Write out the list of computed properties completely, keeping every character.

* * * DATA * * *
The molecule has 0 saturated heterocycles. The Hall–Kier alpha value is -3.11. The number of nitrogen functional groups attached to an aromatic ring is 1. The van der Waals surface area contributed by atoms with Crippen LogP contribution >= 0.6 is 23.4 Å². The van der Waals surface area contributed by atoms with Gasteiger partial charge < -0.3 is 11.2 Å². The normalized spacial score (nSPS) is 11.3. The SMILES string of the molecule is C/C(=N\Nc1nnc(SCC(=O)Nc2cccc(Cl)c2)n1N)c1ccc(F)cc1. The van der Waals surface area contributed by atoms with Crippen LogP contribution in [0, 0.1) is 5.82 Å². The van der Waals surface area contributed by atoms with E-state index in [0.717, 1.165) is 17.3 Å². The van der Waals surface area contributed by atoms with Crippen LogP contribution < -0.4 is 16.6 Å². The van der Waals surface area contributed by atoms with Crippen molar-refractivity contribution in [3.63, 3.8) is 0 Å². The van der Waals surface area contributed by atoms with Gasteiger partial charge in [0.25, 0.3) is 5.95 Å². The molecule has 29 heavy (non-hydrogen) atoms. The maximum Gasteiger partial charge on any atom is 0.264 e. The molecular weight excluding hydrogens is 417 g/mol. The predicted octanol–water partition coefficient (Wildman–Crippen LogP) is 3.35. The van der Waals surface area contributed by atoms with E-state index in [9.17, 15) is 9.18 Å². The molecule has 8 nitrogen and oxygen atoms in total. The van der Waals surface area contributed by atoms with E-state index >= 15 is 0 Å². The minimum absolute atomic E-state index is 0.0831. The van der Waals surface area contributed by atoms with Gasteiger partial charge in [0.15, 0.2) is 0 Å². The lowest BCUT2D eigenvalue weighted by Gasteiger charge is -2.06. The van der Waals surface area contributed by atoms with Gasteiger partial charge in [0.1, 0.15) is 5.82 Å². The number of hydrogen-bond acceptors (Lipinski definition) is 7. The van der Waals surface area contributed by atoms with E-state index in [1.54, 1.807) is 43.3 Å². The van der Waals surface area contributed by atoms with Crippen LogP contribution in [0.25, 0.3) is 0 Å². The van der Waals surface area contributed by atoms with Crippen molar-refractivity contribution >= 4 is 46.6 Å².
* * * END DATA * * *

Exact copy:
The molecule has 0 saturated heterocycles. The Hall–Kier alpha value is -3.11. The number of nitrogen functional groups attached to an aromatic ring is 1. The van der Waals surface area contributed by atoms with Crippen LogP contribution >= 0.6 is 23.4 Å². The van der Waals surface area contributed by atoms with Gasteiger partial charge < -0.3 is 11.2 Å². The normalized spacial score (nSPS) is 11.3. The SMILES string of the molecule is C/C(=N\Nc1nnc(SCC(=O)Nc2cccc(Cl)c2)n1N)c1ccc(F)cc1. The van der Waals surface area contributed by atoms with Crippen LogP contribution in [0, 0.1) is 5.82 Å². The van der Waals surface area contributed by atoms with E-state index in [0.717, 1.165) is 17.3 Å². The van der Waals surface area contributed by atoms with Crippen LogP contribution < -0.4 is 16.6 Å². The van der Waals surface area contributed by atoms with Crippen molar-refractivity contribution in [3.63, 3.8) is 0 Å². The van der Waals surface area contributed by atoms with Gasteiger partial charge in [0.25, 0.3) is 5.95 Å². The molecule has 29 heavy (non-hydrogen) atoms. The maximum Gasteiger partial charge on any atom is 0.264 e. The molecular weight excluding hydrogens is 417 g/mol. The predicted octanol–water partition coefficient (Wildman–Crippen LogP) is 3.35. The van der Waals surface area contributed by atoms with E-state index in [9.17, 15) is 9.18 Å². The molecule has 8 nitrogen and oxygen atoms in total. The van der Waals surface area contributed by atoms with E-state index >= 15 is 0 Å². The minimum absolute atomic E-state index is 0.0831. The van der Waals surface area contributed by atoms with Gasteiger partial charge in [0.15, 0.2) is 0 Å². The lowest BCUT2D eigenvalue weighted by Gasteiger charge is -2.06. The van der Waals surface area contributed by atoms with Gasteiger partial charge in [0.1, 0.15) is 5.82 Å². The number of hydrogen-bond acceptors (Lipinski definition) is 7. The van der Waals surface area contributed by atoms with E-state index in [1.54, 1.807) is 43.3 Å². The van der Waals surface area contributed by atoms with Crippen LogP contribution in [0.25, 0.3) is 0 Å². The van der Waals surface area contributed by atoms with Crippen molar-refractivity contribution >= 4 is 46.6 Å².